FTSE 100 opens higher after 6 days of losses – Thomas Cook shares lose 51%

<p>The FTSE 100 saw a muted bounce in trading on Tuesday after six days of losses that wiped nearly 6% off the UK index. The […]</p>

The FTSE 100 saw a muted bounce in trading on Tuesday after six days of losses that wiped nearly 6% off the UK index. The FTSE 100 opened to gains of more than 0.5% led chiefly by some short term investor bargain hunting in the miners after a 2% bounce in the price of Copper this morning.

Two sectors that have been hit hard over the recent six day slump on the FTSE; the miners and the banks, have both attracted some buying today, mostly on short term bargain hunting. The FTSE 350 mining sector has lost 12% in the last six days trading whilst the FTSE 350 banking sector has also lost 10%. As a result, with the FTSE 100 starting the day in positive territory, it is only naturally that this has attracted the bargain hunters to these two badly hit sectors.

However, most contracts being picked up by clients today in mining and banking stocks are very short term, showing that a high degree of investor sensitivity remains and one should not get overly excited by today’s first positive start in seven sessions.

There remains significant concerns over the debt deadlock in the US after the congressional super committee announced that they had failed to reach a bipartisan agreement on cutting the US deficit, after three months of talks. This had already been well leaked into the markets over the weekend.

There has not been a significant cooling of Italian or Spanish bond yields at the start of trading to match the rally seen in equities, which opens today’s gains up to early profit taking or bearish investors selling into the rally by looking to close out positions at better levels.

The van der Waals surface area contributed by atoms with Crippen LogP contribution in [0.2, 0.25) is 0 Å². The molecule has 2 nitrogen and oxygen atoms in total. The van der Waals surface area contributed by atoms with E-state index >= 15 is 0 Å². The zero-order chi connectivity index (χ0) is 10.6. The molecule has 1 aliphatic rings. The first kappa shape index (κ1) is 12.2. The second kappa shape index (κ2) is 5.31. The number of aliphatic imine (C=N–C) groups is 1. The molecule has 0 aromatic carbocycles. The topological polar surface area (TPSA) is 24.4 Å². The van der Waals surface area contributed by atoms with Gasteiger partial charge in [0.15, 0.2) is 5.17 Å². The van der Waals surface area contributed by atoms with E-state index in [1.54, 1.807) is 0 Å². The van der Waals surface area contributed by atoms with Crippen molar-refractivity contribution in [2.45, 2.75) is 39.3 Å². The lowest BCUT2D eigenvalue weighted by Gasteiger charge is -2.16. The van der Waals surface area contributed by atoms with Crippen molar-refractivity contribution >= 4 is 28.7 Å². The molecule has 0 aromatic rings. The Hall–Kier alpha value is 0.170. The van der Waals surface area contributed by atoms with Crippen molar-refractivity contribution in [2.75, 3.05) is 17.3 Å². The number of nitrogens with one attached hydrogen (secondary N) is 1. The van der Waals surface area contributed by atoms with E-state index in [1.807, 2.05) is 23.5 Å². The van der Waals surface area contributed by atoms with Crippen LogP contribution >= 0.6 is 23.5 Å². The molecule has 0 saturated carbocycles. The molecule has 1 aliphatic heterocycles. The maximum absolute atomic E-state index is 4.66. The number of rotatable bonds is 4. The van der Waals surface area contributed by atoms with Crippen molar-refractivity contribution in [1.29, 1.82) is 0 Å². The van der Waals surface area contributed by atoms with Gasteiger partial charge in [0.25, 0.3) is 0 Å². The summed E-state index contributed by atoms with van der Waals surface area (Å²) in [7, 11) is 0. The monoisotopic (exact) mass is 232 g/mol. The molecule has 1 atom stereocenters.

Thomas Cook shares plummet 51%
Shares in Thomas Cook plummeted to a new low today, falling a massive 51% after the travel firm entered talks with its lenders over another renegotiation of its terms and delayed the publication of its full year results as a result. The news is yet another devastating blow for shareholders of the travel firm.

The firm has reported a string of profit warnings recently and only last month successfully renegotiated the terms of its lending with its banks. The fact that they are already looking to amend those terms so soon after the agreement tells one of two tales; either they drastically underestimated their fiscal requirements in October’s negotiations or trading conditions have deteriorated significantly since then. Both of those potential factors are significantly bearish for shareholders and investors in Thomas Cook alike and so today’s 51% loss in the firms share price may seen harsh at the outset but for some investors and considering the tough times they have faced, it is entirely justified. And what’s more, the last thing shareholders will want to see right now is a lack of transparency over the firms performance and so the delay in publishing their full year numbers will only feed fears and rumours of the firms potential demise.

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